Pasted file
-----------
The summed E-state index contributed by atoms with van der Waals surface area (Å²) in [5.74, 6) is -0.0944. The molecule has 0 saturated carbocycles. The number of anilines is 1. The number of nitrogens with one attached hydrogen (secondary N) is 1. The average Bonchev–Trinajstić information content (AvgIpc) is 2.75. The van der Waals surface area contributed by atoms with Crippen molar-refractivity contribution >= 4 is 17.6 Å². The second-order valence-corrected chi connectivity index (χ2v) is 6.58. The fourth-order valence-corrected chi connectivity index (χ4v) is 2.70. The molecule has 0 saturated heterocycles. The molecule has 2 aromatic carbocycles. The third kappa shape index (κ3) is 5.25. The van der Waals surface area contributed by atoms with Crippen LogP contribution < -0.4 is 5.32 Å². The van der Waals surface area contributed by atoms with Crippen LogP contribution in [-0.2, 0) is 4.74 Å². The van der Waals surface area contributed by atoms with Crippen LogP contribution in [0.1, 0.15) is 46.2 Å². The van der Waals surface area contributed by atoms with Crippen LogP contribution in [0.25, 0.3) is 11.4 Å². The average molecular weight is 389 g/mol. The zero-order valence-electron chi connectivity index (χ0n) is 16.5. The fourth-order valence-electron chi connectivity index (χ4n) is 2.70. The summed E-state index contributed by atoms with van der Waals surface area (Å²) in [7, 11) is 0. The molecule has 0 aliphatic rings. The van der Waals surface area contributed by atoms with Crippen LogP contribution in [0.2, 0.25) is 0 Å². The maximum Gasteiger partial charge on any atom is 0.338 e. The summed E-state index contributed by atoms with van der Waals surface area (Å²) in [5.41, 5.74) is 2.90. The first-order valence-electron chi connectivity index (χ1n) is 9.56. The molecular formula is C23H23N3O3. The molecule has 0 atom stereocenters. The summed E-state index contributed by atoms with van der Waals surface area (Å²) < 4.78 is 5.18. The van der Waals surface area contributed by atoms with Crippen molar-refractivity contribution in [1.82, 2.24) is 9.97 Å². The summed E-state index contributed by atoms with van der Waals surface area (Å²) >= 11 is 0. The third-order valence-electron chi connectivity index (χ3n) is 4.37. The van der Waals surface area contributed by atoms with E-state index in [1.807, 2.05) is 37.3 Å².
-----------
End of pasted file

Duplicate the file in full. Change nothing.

The summed E-state index contributed by atoms with van der Waals surface area (Å²) in [5.74, 6) is -0.0944. The molecule has 0 saturated carbocycles. The number of anilines is 1. The number of nitrogens with one attached hydrogen (secondary N) is 1. The average Bonchev–Trinajstić information content (AvgIpc) is 2.75. The van der Waals surface area contributed by atoms with Crippen molar-refractivity contribution >= 4 is 17.6 Å². The second-order valence-corrected chi connectivity index (χ2v) is 6.58. The fourth-order valence-corrected chi connectivity index (χ4v) is 2.70. The molecule has 0 saturated heterocycles. The molecule has 2 aromatic carbocycles. The third kappa shape index (κ3) is 5.25. The van der Waals surface area contributed by atoms with Crippen LogP contribution < -0.4 is 5.32 Å². The van der Waals surface area contributed by atoms with Crippen LogP contribution in [-0.2, 0) is 4.74 Å². The van der Waals surface area contributed by atoms with Crippen LogP contribution in [0.1, 0.15) is 46.2 Å². The van der Waals surface area contributed by atoms with Crippen LogP contribution in [0.25, 0.3) is 11.4 Å². The average molecular weight is 389 g/mol. The zero-order valence-electron chi connectivity index (χ0n) is 16.5. The fourth-order valence-electron chi connectivity index (χ4n) is 2.70. The summed E-state index contributed by atoms with van der Waals surface area (Å²) in [7, 11) is 0. The molecule has 0 aliphatic rings. The van der Waals surface area contributed by atoms with Crippen LogP contribution in [0.2, 0.25) is 0 Å². The maximum Gasteiger partial charge on any atom is 0.338 e. The summed E-state index contributed by atoms with van der Waals surface area (Å²) in [5.41, 5.74) is 2.90. The first-order valence-electron chi connectivity index (χ1n) is 9.56. The molecular formula is C23H23N3O3. The molecule has 0 atom stereocenters. The summed E-state index contributed by atoms with van der Waals surface area (Å²) < 4.78 is 5.18. The van der Waals surface area contributed by atoms with Crippen molar-refractivity contribution in [1.82, 2.24) is 9.97 Å². The summed E-state index contributed by atoms with van der Waals surface area (Å²) >= 11 is 0. The third-order valence-electron chi connectivity index (χ3n) is 4.37. The van der Waals surface area contributed by atoms with E-state index in [1.807, 2.05) is 37.3 Å².